Second, it will be possible to appoint a group coordinator who can make recommendations for the coordinated conduct of the different main insolvency proceedings and who can propose a group coordination plan. He or she can also request, if necessary, a stay of the proceedings that are opened in respect of any member of the group so that he or she can ensure the proper implementation of the plan.
Introducing the chapter on group of companies in the insolvency regulation constitutes a major step in meeting the changed needs of companies in the increasingly internationalized EU market. Despite these efforts, analysis of the new provisions regrettably show the failure of EU legislators to set up a substantive European group restructuring legislation, making the execution of the provisions depend greatly on goodwill. Insolvency practitioners will be able to, for example, opt out before the group coordinator is appointed or opt in at a later stage. Moreover, an insolvency practitioner should not be obliged to follow the coordinator’s recommendations or the group coordination plan. This is a missed opportunity for the EU legislators.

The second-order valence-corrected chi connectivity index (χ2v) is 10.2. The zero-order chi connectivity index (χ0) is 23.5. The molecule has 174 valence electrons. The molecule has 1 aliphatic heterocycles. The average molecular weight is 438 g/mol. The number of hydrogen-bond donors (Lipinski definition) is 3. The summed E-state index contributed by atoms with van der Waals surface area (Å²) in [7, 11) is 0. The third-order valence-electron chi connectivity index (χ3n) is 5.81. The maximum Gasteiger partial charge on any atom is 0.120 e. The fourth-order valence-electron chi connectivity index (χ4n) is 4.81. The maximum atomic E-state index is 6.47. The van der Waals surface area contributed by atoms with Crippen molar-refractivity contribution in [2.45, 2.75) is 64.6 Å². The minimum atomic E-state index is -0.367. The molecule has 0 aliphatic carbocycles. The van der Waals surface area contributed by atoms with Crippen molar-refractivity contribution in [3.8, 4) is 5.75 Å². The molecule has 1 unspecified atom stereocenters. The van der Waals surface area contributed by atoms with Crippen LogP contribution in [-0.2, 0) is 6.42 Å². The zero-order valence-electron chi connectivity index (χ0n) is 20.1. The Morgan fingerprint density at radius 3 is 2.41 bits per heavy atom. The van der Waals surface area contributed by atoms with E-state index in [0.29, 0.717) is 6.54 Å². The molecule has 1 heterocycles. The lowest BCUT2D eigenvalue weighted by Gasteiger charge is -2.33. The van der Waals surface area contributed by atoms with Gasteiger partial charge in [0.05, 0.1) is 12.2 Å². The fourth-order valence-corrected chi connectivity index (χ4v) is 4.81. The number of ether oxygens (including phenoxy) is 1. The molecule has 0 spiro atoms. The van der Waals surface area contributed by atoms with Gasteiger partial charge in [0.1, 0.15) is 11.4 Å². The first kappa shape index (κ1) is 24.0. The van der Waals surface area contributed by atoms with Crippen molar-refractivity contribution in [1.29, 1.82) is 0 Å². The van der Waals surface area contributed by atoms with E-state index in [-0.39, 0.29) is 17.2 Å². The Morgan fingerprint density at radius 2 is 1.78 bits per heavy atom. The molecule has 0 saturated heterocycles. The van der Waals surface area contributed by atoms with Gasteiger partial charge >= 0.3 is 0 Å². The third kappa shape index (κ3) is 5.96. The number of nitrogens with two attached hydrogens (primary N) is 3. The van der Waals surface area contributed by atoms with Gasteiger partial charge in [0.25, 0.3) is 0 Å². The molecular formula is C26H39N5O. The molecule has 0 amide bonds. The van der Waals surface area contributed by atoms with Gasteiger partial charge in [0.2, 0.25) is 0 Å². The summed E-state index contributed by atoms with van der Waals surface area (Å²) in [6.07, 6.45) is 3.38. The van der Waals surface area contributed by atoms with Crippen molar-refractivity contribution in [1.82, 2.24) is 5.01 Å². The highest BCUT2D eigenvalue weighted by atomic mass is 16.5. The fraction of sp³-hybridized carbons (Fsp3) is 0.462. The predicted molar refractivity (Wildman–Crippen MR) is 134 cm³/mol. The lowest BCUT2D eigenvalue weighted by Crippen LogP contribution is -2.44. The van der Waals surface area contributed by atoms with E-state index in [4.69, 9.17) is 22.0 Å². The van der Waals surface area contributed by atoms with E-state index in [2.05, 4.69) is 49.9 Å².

Insolvency registers and lodging of claims
In the past decade, problems have arisen relating to the rules on publicity of insolvency proceedings and the lodging of claims. Therefore, the Regulation Recast imposed additionally the obligation on the member states to create insolvency registers. The Commission will create a central public electronic access point to allow creditors to access easily the insolvency registers of other member states. On April 1, 2017, Belgium launched its online insolvency register: the “Centraal Register Solvabiliteit” (www.regsol.be).
Furthermore, the Commission will facilitate the lodging of claims by creating a standard claims form, and foreign creditors have at least 30 days to lodge their claims using this form.
The Regulation Recast updates and improves the existing European Union insolvency legislation, and it is probably the first of more legislative initiatives on business insolvency. This is evidenced from the Capital Markets Union Action Plan stating that the Commission will propose a legislative initiative on business insolvency, including early restructuring and second chance, drawing on the experience of the Commission Recommendation on a new approach to business failure and insolvency addressed to the member states (the “Insolvency Recommendation”), which was adopted on 12 March 2014.